FIG. 3 is a diagram showing yet another example of a known circuit having a variable gain capability;

FIG. 4 is a diagram for explaining conditions under which the distortion characteristic of the known circuit shown in FIG. 3 deteriorates;

FIG. 5 is a diagram showing the circuitry of a variable gain semiconductor circuit of an embodiment of the present invention;

FIG. 6 is a diagram showing the attenuation characteristics of the first stage, second stage, and the entire variable gain semiconductor circuit of the embodiment; and

FIG. 7 is a diagram showing a change in gain produced by an amplifier to which the variable gain semiconductor circuit of the embodiment is adapted.

DESCRIPTION OF THE PREFERRED EMBODIMENTS

Before proceeding to a detailed description of the preferred embodiment of the present invention, a prior art gain controllable amplifier will be described with reference to the accompanying drawings relating thereto for a clearer understanding of the differences between the prior art and the present invention.

FIGS. 1 to 3 are diagrams showing examples of circuits conventionally used to realize a variable gain capability. FIG. 1 shows a circuit that is referred to as an attenuator type circuit and that can vary a quantity of attenuation, that is, a gain. The circuit is made by combining two field-effect transistors (FETs). As shown in FIG. 1, one FET FETr1 inputs an input signal RFin through one of the controlled electrodes thereof (drain), outputs an output signal through the other controlled electrode (source), and has a control signal Vb applied to a control electrode (gate) thereof. The other FET FETh1 has one (drain) of the controlled electrodes thereof connected to the drain of the FET FETr1, and therefore inputs the input signal RFin through the drain thereof. The FET FETh1 has the other controlled electrode (source) grounded via a capacitive element C1 and resistor R1, and inputs a control signal Va through a gate thereof.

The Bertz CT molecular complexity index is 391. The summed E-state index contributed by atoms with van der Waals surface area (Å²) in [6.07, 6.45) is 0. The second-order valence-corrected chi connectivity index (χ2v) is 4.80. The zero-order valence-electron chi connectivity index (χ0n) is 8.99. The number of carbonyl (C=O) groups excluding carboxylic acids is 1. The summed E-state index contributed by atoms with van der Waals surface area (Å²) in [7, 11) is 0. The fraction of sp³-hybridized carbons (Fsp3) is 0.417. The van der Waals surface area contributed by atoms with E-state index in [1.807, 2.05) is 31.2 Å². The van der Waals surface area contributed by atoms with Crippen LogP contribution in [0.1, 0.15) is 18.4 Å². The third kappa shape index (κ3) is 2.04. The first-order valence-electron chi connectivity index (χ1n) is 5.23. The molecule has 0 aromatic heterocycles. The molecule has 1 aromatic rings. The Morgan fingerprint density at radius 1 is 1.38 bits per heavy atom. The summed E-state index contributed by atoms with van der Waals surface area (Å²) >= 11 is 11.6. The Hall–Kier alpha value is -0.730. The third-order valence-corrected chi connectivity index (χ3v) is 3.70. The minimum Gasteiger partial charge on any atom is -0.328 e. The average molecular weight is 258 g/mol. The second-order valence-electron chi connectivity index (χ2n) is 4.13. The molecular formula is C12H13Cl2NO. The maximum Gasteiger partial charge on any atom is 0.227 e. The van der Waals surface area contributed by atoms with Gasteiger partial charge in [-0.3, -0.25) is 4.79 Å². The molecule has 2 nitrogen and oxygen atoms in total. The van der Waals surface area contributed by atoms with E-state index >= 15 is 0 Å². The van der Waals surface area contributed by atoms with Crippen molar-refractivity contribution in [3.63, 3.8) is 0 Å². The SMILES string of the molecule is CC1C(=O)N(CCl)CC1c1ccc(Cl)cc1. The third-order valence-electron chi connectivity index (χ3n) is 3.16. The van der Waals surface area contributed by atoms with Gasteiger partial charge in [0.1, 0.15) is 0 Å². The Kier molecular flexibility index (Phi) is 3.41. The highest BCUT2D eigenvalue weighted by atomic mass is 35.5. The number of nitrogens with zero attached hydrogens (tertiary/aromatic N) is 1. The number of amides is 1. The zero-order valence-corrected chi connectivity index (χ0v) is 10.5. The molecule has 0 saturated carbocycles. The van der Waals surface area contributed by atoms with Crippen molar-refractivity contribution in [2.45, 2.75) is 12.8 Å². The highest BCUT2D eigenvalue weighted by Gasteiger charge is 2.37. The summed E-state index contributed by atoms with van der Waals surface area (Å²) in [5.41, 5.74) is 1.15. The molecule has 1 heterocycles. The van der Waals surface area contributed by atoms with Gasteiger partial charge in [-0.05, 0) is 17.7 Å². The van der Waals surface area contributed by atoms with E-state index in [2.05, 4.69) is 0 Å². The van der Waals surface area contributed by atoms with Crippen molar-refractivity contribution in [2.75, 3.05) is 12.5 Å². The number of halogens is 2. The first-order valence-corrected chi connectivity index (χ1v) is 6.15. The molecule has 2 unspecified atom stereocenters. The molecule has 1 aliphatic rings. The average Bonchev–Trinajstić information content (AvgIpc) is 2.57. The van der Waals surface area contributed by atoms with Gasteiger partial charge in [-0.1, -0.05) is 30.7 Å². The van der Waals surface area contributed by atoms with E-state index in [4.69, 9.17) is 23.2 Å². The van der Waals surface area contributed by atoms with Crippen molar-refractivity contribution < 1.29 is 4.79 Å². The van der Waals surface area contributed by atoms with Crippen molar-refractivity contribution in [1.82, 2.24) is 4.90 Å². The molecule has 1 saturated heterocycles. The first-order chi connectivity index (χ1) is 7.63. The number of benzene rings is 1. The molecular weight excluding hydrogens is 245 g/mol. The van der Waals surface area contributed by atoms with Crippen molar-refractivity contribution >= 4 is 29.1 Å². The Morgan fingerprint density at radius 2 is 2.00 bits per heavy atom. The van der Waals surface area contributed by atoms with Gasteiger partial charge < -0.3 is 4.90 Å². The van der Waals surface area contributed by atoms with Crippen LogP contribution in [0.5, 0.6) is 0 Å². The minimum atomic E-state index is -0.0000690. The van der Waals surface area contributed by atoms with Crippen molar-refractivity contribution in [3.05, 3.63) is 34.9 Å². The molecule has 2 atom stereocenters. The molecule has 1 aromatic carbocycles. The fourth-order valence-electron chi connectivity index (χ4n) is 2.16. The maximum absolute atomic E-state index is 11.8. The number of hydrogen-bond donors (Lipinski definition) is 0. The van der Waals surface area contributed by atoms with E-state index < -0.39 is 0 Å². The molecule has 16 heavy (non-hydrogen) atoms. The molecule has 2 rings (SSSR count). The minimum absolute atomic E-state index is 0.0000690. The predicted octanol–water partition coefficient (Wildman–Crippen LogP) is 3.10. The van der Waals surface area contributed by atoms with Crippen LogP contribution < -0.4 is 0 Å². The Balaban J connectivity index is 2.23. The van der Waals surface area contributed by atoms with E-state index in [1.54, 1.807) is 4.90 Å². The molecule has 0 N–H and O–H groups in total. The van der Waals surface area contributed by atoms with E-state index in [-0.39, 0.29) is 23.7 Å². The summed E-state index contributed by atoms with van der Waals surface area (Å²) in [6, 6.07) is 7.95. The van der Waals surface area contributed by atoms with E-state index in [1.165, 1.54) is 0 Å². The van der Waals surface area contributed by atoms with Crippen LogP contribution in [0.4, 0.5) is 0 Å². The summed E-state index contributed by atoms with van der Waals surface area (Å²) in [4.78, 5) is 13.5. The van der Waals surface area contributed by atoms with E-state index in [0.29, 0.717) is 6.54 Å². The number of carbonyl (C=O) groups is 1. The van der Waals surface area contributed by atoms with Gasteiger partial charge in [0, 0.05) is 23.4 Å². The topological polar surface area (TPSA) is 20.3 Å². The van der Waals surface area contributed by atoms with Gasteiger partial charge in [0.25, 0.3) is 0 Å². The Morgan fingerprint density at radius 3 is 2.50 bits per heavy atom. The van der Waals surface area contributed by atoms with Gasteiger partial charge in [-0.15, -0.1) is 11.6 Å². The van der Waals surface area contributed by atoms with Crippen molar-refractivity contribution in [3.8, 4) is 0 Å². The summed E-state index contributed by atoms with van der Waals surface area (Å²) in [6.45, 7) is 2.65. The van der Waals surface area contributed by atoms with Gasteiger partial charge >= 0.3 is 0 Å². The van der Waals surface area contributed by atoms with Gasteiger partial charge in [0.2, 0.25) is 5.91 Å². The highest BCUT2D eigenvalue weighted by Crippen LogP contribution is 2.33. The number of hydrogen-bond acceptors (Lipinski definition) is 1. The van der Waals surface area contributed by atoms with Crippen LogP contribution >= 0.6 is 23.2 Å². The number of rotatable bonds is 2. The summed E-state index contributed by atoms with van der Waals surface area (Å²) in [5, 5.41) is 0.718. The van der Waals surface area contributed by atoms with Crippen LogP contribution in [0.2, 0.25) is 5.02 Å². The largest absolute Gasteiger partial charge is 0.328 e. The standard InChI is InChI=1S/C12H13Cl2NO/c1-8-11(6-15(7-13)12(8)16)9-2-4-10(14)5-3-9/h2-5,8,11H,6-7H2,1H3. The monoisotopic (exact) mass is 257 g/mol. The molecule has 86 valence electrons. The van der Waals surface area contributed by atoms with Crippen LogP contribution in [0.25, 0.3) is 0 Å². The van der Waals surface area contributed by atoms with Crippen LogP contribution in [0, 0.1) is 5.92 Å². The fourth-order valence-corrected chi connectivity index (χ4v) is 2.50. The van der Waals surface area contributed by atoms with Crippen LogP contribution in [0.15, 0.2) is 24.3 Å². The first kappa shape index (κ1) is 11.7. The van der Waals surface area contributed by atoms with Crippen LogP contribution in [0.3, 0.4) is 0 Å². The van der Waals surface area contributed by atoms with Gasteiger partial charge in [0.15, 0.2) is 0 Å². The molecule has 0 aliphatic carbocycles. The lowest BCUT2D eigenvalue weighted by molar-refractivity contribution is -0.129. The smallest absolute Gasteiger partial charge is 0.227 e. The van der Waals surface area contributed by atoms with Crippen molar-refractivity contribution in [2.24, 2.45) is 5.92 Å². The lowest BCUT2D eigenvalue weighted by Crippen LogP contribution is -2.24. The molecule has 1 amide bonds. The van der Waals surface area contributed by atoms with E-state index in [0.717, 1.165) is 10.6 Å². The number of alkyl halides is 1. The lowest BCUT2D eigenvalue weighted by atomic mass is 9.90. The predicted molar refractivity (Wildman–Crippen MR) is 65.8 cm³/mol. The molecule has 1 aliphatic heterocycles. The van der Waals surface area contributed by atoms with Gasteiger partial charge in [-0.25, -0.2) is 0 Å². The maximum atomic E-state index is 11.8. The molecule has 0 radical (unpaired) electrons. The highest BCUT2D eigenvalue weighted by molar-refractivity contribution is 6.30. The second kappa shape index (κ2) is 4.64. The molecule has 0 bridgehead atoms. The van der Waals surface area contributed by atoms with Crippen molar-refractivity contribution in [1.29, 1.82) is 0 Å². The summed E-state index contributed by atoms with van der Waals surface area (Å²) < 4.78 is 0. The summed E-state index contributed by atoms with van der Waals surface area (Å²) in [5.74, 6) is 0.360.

The FET FETr1 conducts when the control signal Vb applied to the gate thereof is high, and outputs the input signal RFin as it is as an output signal RFout. When the level of the control signal Vb drops, the level of the output signal RFout decreases accordingly. When the control signal Vb is high, a quantity of attenuation decreases. The control signal Vb is low, the quantity of attenuation increases. When the control signal Vb is equal to or lower than a certain level, the quantity of attenuation becomes constant. If the variable range of the control signal Vb is set to a range permitting the output signal RFout to change linearly, the input signal RFin can be attenuated by controlling the control signal Vb.